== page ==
Nearly three years ago, Erksine Bowles and Alan Simpson—the two chairs of a presidential commission on deficit reduction—warned that the United States was on the verge of a terrible debt crisis:
“This problem is going to happen long before my grandchildren grow up,” said Mr. Bowles, who was White House chief of staff during the Clinton administration. “This is a problem we are going to have to face up to it maybe two years, maybe a little less, maybe a little more.”
As far as predictions go, this one was terrible. Not only have we not seen a debt crisis—markets continue to have faith in our ability to pay our obligations—but our deficits have tumbled to five year lows. According to the latest report from the Congressional Budget Office, the deficit is set to fall to $514 billion for the current year.
But before you rejoice, you should consider this other tidbit: “The CBO sees the long-term deficit picture worsening by about $100 billion a year through the end of the decade because of slower growth in the economy over the coming decade than it had previously predicted.”
There's a reason for this.
We’re still in a demand-starved economy. There aren’t enough jobs for the people who want them, and a good chunk of our declining unemployment rate has more to do with people leaving the labor force than it does with a stronger labor market. And the fiscal retrenchment of the last few years—from the fiscal cliff deal to the sequester—isn’t helping. Indeed, at various points over the last year, both the Federal Reserve and independent economists have worried that we’re undermining our recovery with rapid deficit reduction.
This, obviously, doesn’t jibe with the folk economics of the public. To most people, politicians and voters alike, deficits are self-evidently bad—when you spend more money than you take in, you have a problem. This might be true of households and individuals—and even then, it’s not as true as it seems—but the dynamic is different for governments.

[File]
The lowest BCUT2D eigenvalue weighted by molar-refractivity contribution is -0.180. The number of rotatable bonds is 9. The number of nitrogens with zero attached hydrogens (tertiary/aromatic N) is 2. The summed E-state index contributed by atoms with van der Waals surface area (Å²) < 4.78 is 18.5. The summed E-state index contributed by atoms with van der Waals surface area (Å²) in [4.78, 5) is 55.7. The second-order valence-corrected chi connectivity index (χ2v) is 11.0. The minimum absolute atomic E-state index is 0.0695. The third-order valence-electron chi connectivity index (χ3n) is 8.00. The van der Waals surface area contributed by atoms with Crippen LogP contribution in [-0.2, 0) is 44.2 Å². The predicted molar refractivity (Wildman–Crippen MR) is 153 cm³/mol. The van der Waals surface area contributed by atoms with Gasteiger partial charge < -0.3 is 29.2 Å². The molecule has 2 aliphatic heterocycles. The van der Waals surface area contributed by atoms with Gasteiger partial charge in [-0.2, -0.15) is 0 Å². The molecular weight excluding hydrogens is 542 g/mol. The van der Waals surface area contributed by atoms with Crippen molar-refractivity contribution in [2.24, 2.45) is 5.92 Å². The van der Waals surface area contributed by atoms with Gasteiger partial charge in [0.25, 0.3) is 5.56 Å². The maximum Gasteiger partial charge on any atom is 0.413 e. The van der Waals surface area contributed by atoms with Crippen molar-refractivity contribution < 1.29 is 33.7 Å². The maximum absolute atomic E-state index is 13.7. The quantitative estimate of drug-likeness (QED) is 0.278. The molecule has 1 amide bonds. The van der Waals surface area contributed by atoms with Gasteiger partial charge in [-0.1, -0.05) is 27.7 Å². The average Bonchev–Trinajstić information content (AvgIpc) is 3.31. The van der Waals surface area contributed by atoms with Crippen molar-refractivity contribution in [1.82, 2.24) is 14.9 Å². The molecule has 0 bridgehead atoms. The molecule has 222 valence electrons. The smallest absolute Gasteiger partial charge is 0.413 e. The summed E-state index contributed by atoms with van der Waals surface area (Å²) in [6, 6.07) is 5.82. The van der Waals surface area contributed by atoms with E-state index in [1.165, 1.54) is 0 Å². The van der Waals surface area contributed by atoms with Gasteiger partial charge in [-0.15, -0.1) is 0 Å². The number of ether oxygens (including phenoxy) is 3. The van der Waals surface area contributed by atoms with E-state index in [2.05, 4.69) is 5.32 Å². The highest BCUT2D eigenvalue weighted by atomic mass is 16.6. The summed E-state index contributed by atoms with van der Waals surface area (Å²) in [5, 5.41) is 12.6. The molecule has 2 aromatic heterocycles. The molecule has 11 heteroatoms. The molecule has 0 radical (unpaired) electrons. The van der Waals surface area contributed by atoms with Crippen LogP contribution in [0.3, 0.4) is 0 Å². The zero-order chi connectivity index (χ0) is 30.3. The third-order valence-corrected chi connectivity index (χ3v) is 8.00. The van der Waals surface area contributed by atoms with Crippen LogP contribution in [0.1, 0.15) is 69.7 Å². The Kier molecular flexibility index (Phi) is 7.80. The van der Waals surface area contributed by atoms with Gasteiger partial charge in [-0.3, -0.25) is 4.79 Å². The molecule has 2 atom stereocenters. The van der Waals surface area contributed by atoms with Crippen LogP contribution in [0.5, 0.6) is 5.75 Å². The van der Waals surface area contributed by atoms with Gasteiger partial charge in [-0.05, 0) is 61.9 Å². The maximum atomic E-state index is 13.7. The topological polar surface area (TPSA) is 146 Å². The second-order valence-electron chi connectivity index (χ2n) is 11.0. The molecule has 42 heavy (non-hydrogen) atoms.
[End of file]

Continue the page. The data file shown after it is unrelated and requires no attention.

In this economy, at this time, the federal budget deficit is something of a lagging indicator. Pace Republicans, who tend to blame the deficit for a bad economy, it’s more a product of conditions, not the cause. And the sky high deficits of Obama’s first few years were the result of an awful recession and slow recovery—mass unemployment leads to low tax revenues and greater spending on efforts to mitigate the pain.
The right way to get the deficit to fall is to improve the economy, and with depressed demand—as evidenced by the structure of consumer spending—the best way to do that is with government spending programs (like direct aid to states, or new infrastructure building) and expansionary monetary policy (like setting a higher inflation target). When people have jobs, they spend, and when they spend, they generate new economic activity, which raises government revenues from tax collection. At the same time, lower joblessness means fewer people using food stamps, unemployment insurance, and other safety net measures. In short order, you have a smaller deficit.
What we’re doing runs in the opposite direction. By cutting all sorts of spending—including benefits for the unemployed and the poor—we’re taking money out of the economy. And in the absence of that government spending, there’s not much else—businesses still aren’t hiring like they should, and states and localities are still making cuts and responding to reduced revenue.
In the short term, this gets us a smaller deficit, but in the longer-term—reflecting our economic fundamentals—it results in slower growth. Hence, the CBO’s projection for the next decade.
Of course, politicians will celebrate this new, lower deficit—I expect to hear about it in President Obama’s next speech—but the truth is that it’s bad news for an economy that has had more than enough of it.